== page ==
Uganda has lost billions of dollars in recent years from illegal financial flows, including tax evasion, crime, and corruption. Uganda’s Financial Intelligence Authority – set up to track illicit money – says it lacks resources to stem the flow.
Tax evasion, money laundering, and related corruption are costing Uganda at least $1 billion a year, according to Global Financial Integrity.
The Washington, D.C.-based non-profit said in a September report that tax evasion from imports and exports alone cost Uganda $6.7 billion dollars from 2006 to 2015.
Nearly $3 billion more was lost to errors and omissions in balance of payments over the last decade.
Global Financial Integrity says the economic losses were worsened by Uganda’s role as a haven for illegal funds from its war-torn neighbors, such as South Sudan, the Democratic Republic of Congo, Somalia and Kenya.
Ezra Munyambonera is lead researcher at Uganda’s Economic Policy Research Center and helped write the report. He blames Uganda’s under-regulated financial system.
“Whether you have got money from selling human beings, even buying goods and services, so that’s one way. We had a war, ADF war, it was in DRC, but how was money getting out? The same thing with Sudan, Sudan people come here with dollars, they have come in high profile, but nobody will ask them, where is this money coming from?”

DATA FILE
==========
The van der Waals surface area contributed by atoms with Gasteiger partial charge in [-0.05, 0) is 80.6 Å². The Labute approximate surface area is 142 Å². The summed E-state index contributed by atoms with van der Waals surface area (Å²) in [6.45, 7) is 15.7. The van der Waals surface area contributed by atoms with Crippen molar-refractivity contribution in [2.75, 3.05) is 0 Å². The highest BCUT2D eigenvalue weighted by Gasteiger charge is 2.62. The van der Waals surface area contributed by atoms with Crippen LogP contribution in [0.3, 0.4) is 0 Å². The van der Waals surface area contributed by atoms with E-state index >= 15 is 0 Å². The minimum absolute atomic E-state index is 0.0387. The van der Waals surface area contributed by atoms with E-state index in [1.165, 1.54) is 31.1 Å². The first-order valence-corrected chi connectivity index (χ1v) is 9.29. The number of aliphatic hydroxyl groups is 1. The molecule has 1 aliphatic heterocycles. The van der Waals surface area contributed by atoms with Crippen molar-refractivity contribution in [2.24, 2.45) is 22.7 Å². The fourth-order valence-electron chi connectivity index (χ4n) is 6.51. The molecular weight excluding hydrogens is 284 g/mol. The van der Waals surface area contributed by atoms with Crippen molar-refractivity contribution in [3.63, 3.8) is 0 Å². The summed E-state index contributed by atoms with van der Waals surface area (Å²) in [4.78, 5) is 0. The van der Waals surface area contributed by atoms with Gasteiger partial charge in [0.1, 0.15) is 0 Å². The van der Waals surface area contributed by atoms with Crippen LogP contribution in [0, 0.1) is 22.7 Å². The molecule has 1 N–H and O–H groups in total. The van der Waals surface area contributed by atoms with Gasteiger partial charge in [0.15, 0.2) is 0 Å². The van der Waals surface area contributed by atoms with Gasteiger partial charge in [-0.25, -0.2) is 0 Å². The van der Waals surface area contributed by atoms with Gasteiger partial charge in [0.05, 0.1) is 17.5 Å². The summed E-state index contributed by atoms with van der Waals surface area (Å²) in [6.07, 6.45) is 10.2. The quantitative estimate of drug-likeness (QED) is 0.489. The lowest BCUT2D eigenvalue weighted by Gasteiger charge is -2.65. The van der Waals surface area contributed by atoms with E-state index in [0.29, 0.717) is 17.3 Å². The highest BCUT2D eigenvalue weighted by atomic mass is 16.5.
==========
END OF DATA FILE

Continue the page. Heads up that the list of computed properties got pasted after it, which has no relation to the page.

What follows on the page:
The Economic Policy Research Center’s Paul Lakuma, who also contributed to the report, is more blunt. He says leaders in Uganda ignore the illegal money.
“Our political leaders, do they have the will of fighting it, or they are benefiting from it. Maybe it serves their political interests, it’s like maybe stability, or the length in which they stay in power, so they will look the other way.”
Uganda’s Financial Intelligence Authority is mandated to check illegal financial flows in the country.
Its director, Sydney Asubo, says a lack of collaboration and coordination between government departments has hindered efforts to stop the flow.
He says the agency’s resources and authority are also limited.
“If we know people are evading tax, if it’s to do with gold smuggling or cash smuggling, we inform the relevant bodies. If it’s to do with terrorism financing, we inform the counter terrorism police. So, it’s not because the officer doesn’t know what to do. But the main challenge we have is funding.”
Despite the billions in lost revenue, Global Financial Integrity notes Uganda has made progress against money laundering and cutting off some terrorist financing.
Uganda passed a 2013 anti-money-laundering act, which requires disclosure of transactions of $26,500 or more.
But corruption and enforcement are still problems, says the Uganda Financial Intelligence Authority’s Asubo.
Since starting its operation against illegal money in 2015, Asubo says they have had only two court convictions.